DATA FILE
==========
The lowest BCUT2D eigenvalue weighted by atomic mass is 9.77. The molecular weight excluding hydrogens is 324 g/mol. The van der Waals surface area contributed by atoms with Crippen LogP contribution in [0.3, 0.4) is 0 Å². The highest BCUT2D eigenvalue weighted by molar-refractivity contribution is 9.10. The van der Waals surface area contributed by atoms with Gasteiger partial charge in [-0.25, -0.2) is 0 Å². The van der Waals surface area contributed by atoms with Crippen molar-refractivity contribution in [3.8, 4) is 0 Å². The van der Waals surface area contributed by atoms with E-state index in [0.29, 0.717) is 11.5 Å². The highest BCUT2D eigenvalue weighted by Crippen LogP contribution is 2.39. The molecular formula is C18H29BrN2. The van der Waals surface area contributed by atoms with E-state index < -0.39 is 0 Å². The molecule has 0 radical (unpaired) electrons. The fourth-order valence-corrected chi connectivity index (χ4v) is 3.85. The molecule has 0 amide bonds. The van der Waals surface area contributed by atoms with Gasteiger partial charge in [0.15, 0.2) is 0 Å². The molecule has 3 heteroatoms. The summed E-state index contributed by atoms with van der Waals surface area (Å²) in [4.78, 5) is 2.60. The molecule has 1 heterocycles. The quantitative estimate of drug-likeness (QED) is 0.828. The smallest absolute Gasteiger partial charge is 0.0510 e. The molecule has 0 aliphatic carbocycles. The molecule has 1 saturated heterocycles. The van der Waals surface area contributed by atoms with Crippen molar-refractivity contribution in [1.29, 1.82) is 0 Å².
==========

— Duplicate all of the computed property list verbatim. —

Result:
The lowest BCUT2D eigenvalue weighted by atomic mass is 9.77. The molecular weight excluding hydrogens is 324 g/mol. The van der Waals surface area contributed by atoms with Crippen LogP contribution in [0.3, 0.4) is 0 Å². The highest BCUT2D eigenvalue weighted by molar-refractivity contribution is 9.10. The van der Waals surface area contributed by atoms with Gasteiger partial charge in [-0.25, -0.2) is 0 Å². The van der Waals surface area contributed by atoms with Crippen molar-refractivity contribution in [3.8, 4) is 0 Å². The van der Waals surface area contributed by atoms with E-state index in [0.29, 0.717) is 11.5 Å². The highest BCUT2D eigenvalue weighted by Crippen LogP contribution is 2.39. The molecular formula is C18H29BrN2. The van der Waals surface area contributed by atoms with E-state index < -0.39 is 0 Å². The molecule has 0 radical (unpaired) electrons. The fourth-order valence-corrected chi connectivity index (χ4v) is 3.85. The molecule has 0 amide bonds. The van der Waals surface area contributed by atoms with Gasteiger partial charge in [0.15, 0.2) is 0 Å². The molecule has 3 heteroatoms. The summed E-state index contributed by atoms with van der Waals surface area (Å²) in [4.78, 5) is 2.60. The molecule has 1 heterocycles. The quantitative estimate of drug-likeness (QED) is 0.828. The smallest absolute Gasteiger partial charge is 0.0510 e. The molecule has 0 aliphatic carbocycles. The molecule has 1 saturated heterocycles. The van der Waals surface area contributed by atoms with Crippen molar-refractivity contribution in [1.29, 1.82) is 0 Å².